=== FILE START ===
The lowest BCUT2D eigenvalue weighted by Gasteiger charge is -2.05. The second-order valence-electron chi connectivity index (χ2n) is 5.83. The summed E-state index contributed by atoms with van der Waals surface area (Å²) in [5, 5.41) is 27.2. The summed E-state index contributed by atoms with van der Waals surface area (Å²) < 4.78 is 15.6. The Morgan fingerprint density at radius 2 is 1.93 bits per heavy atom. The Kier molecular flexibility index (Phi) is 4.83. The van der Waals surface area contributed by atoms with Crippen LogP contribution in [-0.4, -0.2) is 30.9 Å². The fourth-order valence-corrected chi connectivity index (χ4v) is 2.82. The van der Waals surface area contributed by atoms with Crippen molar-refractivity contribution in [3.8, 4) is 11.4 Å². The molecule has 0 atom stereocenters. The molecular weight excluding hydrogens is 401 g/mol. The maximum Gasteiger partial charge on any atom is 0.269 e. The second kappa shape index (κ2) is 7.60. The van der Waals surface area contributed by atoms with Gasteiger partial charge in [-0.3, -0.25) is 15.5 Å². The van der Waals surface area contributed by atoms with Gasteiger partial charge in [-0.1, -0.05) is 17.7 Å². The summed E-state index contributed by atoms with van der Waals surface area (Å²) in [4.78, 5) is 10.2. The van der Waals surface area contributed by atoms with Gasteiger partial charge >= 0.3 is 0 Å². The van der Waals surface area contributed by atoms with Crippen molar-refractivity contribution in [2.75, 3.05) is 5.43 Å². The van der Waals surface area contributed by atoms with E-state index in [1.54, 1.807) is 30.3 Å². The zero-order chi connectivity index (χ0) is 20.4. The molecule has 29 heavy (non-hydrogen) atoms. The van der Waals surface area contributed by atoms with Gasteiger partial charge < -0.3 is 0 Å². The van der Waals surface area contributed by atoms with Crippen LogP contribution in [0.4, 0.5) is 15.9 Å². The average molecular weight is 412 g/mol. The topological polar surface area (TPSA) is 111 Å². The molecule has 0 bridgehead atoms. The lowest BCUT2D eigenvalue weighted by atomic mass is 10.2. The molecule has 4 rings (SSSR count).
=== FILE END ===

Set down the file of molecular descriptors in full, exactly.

The lowest BCUT2D eigenvalue weighted by Gasteiger charge is -2.05. The second-order valence-electron chi connectivity index (χ2n) is 5.83. The summed E-state index contributed by atoms with van der Waals surface area (Å²) in [5, 5.41) is 27.2. The summed E-state index contributed by atoms with van der Waals surface area (Å²) < 4.78 is 15.6. The Morgan fingerprint density at radius 2 is 1.93 bits per heavy atom. The Kier molecular flexibility index (Phi) is 4.83. The van der Waals surface area contributed by atoms with Crippen LogP contribution in [-0.4, -0.2) is 30.9 Å². The fourth-order valence-corrected chi connectivity index (χ4v) is 2.82. The van der Waals surface area contributed by atoms with Crippen molar-refractivity contribution in [3.8, 4) is 11.4 Å². The molecule has 0 atom stereocenters. The molecular weight excluding hydrogens is 401 g/mol. The maximum Gasteiger partial charge on any atom is 0.269 e. The second kappa shape index (κ2) is 7.60. The van der Waals surface area contributed by atoms with Gasteiger partial charge in [-0.3, -0.25) is 15.5 Å². The van der Waals surface area contributed by atoms with Gasteiger partial charge in [-0.1, -0.05) is 17.7 Å². The summed E-state index contributed by atoms with van der Waals surface area (Å²) in [4.78, 5) is 10.2. The van der Waals surface area contributed by atoms with Gasteiger partial charge >= 0.3 is 0 Å². The van der Waals surface area contributed by atoms with Crippen molar-refractivity contribution in [2.75, 3.05) is 5.43 Å². The van der Waals surface area contributed by atoms with E-state index in [1.54, 1.807) is 30.3 Å². The zero-order chi connectivity index (χ0) is 20.4. The molecule has 29 heavy (non-hydrogen) atoms. The van der Waals surface area contributed by atoms with Gasteiger partial charge < -0.3 is 0 Å². The van der Waals surface area contributed by atoms with Crippen LogP contribution in [0.4, 0.5) is 15.9 Å². The average molecular weight is 412 g/mol. The topological polar surface area (TPSA) is 111 Å². The molecule has 0 bridgehead atoms. The lowest BCUT2D eigenvalue weighted by atomic mass is 10.2. The molecule has 4 rings (SSSR count).